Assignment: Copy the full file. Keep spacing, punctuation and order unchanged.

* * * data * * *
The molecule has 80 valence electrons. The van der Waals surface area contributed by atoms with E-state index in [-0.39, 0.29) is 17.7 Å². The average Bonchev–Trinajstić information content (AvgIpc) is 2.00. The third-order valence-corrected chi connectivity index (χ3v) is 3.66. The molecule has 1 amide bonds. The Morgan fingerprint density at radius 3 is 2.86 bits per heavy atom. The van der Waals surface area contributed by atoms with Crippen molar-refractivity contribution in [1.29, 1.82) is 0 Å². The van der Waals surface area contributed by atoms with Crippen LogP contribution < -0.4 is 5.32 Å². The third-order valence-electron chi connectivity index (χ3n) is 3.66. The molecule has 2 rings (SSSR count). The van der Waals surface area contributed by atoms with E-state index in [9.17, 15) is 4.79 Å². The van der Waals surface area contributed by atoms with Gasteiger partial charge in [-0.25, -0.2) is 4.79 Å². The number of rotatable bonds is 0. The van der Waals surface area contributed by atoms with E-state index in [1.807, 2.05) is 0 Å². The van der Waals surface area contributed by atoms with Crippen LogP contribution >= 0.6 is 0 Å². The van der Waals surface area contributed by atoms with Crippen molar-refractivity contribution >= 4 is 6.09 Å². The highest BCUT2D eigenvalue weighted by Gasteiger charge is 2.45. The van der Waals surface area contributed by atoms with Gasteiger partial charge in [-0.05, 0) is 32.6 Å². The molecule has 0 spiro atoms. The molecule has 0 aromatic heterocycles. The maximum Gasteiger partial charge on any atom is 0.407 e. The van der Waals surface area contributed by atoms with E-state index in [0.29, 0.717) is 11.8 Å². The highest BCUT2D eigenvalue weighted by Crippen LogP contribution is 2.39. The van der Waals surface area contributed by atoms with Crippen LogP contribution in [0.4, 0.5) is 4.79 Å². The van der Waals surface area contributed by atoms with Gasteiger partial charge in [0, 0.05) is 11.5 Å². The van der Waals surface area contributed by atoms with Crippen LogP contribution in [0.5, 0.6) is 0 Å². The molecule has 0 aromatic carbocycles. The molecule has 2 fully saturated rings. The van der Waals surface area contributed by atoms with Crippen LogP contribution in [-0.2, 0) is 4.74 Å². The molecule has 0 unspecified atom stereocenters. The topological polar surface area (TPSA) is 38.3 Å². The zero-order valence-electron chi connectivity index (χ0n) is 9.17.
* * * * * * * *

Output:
The molecule has 80 valence electrons. The van der Waals surface area contributed by atoms with E-state index in [-0.39, 0.29) is 17.7 Å². The average Bonchev–Trinajstić information content (AvgIpc) is 2.00. The third-order valence-corrected chi connectivity index (χ3v) is 3.66. The molecule has 1 amide bonds. The Morgan fingerprint density at radius 3 is 2.86 bits per heavy atom. The van der Waals surface area contributed by atoms with Crippen molar-refractivity contribution in [1.29, 1.82) is 0 Å². The van der Waals surface area contributed by atoms with Crippen LogP contribution < -0.4 is 5.32 Å². The third-order valence-electron chi connectivity index (χ3n) is 3.66. The molecule has 2 rings (SSSR count). The van der Waals surface area contributed by atoms with E-state index in [9.17, 15) is 4.79 Å². The van der Waals surface area contributed by atoms with Gasteiger partial charge in [-0.25, -0.2) is 4.79 Å². The number of rotatable bonds is 0. The van der Waals surface area contributed by atoms with E-state index in [1.807, 2.05) is 0 Å². The van der Waals surface area contributed by atoms with Crippen LogP contribution >= 0.6 is 0 Å². The van der Waals surface area contributed by atoms with Crippen molar-refractivity contribution >= 4 is 6.09 Å². The highest BCUT2D eigenvalue weighted by Gasteiger charge is 2.45. The van der Waals surface area contributed by atoms with Gasteiger partial charge in [-0.05, 0) is 32.6 Å². The molecule has 0 spiro atoms. The molecule has 0 aromatic heterocycles. The maximum Gasteiger partial charge on any atom is 0.407 e. The van der Waals surface area contributed by atoms with E-state index in [0.29, 0.717) is 11.8 Å². The highest BCUT2D eigenvalue weighted by Crippen LogP contribution is 2.39. The van der Waals surface area contributed by atoms with Crippen LogP contribution in [0.4, 0.5) is 4.79 Å². The van der Waals surface area contributed by atoms with Gasteiger partial charge in [0, 0.05) is 11.5 Å². The van der Waals surface area contributed by atoms with Crippen LogP contribution in [0.5, 0.6) is 0 Å². The molecule has 0 aromatic carbocycles. The molecule has 2 fully saturated rings. The van der Waals surface area contributed by atoms with Crippen LogP contribution in [-0.2, 0) is 4.74 Å². The molecule has 0 unspecified atom stereocenters. The topological polar surface area (TPSA) is 38.3 Å². The zero-order valence-electron chi connectivity index (χ0n) is 9.17.